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Eugene Iverd

Published: March 25, 2015

The artist born George Melvin Erickson on January 31, 1883, in St. Paul Minnesota to parents John and Matilda Erickson, painted Post covers under the “brush” name Eugene Iverd.

The story goes that George Erickson told his brother, Carl, that he was going to become a famous artist one day, and when this happened he would make the name Eugene Iverd famous. Iverd was Carl’s middle name, which Carl disliked. And to make his brother feel better, George would take Carl’s middle name and add it to another friend’s name, Eugene — another unpopular name according to Carl. George would put them together to create his new alter-ego, Eugene Iverd.

He signed all of his commissioned artwork Eugene Iverd as a kind of pen (or brush) name. But there are several landscape paintings he signed with his own name, George Ericson — he often left out the “k” because he liked the look of that spelling better.

Covers by Eugene Iverd

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Purchase prints of Eugene Iverd’s work at Art.com.

Unlike most prolific magazine illustrators of his time, George Erickson did not live on the East Coast. He grew up in Minnesota, and at an early age he began to show signs of artistic talent. Although not much of an academic, his art could be found on everything from kindling to hymnals.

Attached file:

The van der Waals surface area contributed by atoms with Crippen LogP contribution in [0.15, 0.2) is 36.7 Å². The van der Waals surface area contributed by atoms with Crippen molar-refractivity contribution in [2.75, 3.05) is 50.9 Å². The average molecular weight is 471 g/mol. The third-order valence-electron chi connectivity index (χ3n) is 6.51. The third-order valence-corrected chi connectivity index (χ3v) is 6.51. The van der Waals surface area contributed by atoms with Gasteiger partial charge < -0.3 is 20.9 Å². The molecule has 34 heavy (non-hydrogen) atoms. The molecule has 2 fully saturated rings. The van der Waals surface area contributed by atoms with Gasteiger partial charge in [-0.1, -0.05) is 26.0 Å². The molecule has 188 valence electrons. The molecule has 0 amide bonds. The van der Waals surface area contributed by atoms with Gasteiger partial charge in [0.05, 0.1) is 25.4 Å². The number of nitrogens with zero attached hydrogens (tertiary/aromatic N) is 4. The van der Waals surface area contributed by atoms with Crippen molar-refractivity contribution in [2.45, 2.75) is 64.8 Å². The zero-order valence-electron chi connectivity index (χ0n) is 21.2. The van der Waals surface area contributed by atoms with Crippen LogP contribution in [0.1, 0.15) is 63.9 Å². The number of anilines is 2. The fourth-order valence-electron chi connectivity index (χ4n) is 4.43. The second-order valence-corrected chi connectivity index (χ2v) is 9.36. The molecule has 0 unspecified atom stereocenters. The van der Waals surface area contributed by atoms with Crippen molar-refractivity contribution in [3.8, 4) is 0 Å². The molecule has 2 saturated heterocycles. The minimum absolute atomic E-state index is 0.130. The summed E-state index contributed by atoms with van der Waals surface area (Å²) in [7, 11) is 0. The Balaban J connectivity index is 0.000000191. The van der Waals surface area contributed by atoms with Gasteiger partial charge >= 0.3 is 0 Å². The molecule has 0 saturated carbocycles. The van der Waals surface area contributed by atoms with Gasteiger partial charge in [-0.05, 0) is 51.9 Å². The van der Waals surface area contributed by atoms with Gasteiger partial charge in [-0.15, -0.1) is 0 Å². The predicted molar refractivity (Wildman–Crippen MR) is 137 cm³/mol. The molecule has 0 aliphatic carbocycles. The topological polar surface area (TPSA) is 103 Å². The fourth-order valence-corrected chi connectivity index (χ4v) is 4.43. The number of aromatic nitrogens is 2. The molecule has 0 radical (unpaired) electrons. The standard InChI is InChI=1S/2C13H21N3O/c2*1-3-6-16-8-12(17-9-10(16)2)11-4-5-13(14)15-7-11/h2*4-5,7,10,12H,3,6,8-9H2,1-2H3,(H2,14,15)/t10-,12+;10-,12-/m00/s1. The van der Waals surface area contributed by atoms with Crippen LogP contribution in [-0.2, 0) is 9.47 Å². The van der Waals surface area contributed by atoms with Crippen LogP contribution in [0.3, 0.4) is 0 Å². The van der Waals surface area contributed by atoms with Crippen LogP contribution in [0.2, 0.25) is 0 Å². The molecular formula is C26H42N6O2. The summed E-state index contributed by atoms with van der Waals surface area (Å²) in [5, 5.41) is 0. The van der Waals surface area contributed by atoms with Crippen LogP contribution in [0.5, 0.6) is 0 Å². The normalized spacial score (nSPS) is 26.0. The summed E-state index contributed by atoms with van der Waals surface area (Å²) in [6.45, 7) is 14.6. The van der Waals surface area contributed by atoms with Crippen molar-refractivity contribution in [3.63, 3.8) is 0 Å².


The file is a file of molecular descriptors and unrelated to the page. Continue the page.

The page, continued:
His mother supported him, but his father felt that art was a frivolous pursuit that would not take him far. George and his brother came up with creative jobs to support his schooling, such as setting up a concession outside of the local movie theatre. This provided him with the capital to complete his art training.

He enlisted in the Army during World War II, later working at Walter Reed Hospital doing art therapy with shell-shocked veterans. After his war service, George married Lillian Remund and moved to Erie, Pennsylvania, where they built their house which included an art studio.

He was a man of immense personal charm and enormous artistic talent and productivity. In 1926, he submitted his first picture to The Saturday Evening Post. The managing editor paid him a personal visit, telling him that Norman Rockwell was growing older and the magazine was in need of new blood. Iverd submitted four pieces and two were immediately accepted. His first artwork was published on March 13, 1926, a young boy daydreaming while playing the accordion. This began his 10-year run as an artist for The Saturday Evening Post. According to his daughter Jean Ericson Sakumura, he produced 55 magazine covers, some 60 advertisements, 15 published lithographs, 25 story illustrations, and hundreds of portraits or landscapes.

George Erickson became one of the best-known painter/illustrators in the country during the 1920s. Campbell’s Soup Company, Monarch Foods, and The Saturday Evening Post were among his high-profile clients.

His sudden death from pneumonia at the age of 43 was a tragedy. He left his widow with three small children in the height of the Depression.

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